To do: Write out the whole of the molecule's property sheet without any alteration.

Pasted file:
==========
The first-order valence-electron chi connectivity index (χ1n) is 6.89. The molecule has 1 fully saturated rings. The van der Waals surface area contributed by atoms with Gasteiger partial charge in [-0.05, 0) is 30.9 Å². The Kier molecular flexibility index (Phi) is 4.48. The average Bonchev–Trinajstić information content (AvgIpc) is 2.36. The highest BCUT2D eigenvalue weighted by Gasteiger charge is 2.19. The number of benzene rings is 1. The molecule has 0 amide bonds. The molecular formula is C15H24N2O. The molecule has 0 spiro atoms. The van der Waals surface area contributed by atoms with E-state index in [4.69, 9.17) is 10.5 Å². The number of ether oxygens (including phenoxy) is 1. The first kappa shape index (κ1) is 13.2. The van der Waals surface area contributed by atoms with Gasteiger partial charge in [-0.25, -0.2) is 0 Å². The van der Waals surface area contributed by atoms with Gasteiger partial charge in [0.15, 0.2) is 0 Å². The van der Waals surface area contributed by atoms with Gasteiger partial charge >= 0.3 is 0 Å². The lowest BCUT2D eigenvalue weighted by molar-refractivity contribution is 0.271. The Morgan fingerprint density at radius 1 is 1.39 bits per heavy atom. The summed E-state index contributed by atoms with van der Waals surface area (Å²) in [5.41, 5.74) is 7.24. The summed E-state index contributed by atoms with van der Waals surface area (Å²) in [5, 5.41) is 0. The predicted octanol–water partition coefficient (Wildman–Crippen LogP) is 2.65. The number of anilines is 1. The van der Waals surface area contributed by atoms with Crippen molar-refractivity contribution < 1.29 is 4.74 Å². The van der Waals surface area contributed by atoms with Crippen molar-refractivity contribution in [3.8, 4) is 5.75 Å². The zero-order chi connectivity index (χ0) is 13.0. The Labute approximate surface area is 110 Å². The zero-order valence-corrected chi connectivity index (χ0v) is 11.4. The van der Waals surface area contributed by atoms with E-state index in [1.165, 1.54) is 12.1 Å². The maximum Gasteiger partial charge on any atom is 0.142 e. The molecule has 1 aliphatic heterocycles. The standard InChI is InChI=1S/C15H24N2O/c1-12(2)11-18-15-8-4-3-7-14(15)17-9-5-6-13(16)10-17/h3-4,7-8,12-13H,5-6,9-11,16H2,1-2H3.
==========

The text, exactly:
The first-order valence-electron chi connectivity index (χ1n) is 6.89. The molecule has 1 fully saturated rings. The van der Waals surface area contributed by atoms with Gasteiger partial charge in [-0.05, 0) is 30.9 Å². The Kier molecular flexibility index (Phi) is 4.48. The average Bonchev–Trinajstić information content (AvgIpc) is 2.36. The highest BCUT2D eigenvalue weighted by Gasteiger charge is 2.19. The number of benzene rings is 1. The molecule has 0 amide bonds. The molecular formula is C15H24N2O. The molecule has 0 spiro atoms. The van der Waals surface area contributed by atoms with E-state index in [4.69, 9.17) is 10.5 Å². The number of ether oxygens (including phenoxy) is 1. The first kappa shape index (κ1) is 13.2. The van der Waals surface area contributed by atoms with Gasteiger partial charge in [-0.25, -0.2) is 0 Å². The van der Waals surface area contributed by atoms with Gasteiger partial charge in [0.15, 0.2) is 0 Å². The van der Waals surface area contributed by atoms with Gasteiger partial charge >= 0.3 is 0 Å². The lowest BCUT2D eigenvalue weighted by molar-refractivity contribution is 0.271. The Morgan fingerprint density at radius 1 is 1.39 bits per heavy atom. The summed E-state index contributed by atoms with van der Waals surface area (Å²) in [5.41, 5.74) is 7.24. The summed E-state index contributed by atoms with van der Waals surface area (Å²) in [5, 5.41) is 0. The predicted octanol–water partition coefficient (Wildman–Crippen LogP) is 2.65. The number of anilines is 1. The van der Waals surface area contributed by atoms with Crippen molar-refractivity contribution < 1.29 is 4.74 Å². The van der Waals surface area contributed by atoms with Crippen molar-refractivity contribution in [3.8, 4) is 5.75 Å². The zero-order chi connectivity index (χ0) is 13.0. The Labute approximate surface area is 110 Å². The zero-order valence-corrected chi connectivity index (χ0v) is 11.4. The van der Waals surface area contributed by atoms with E-state index in [1.165, 1.54) is 12.1 Å². The maximum Gasteiger partial charge on any atom is 0.142 e. The molecule has 1 aliphatic heterocycles. The standard InChI is InChI=1S/C15H24N2O/c1-12(2)11-18-15-8-4-3-7-14(15)17-9-5-6-13(16)10-17/h3-4,7-8,12-13H,5-6,9-11,16H2,1-2H3.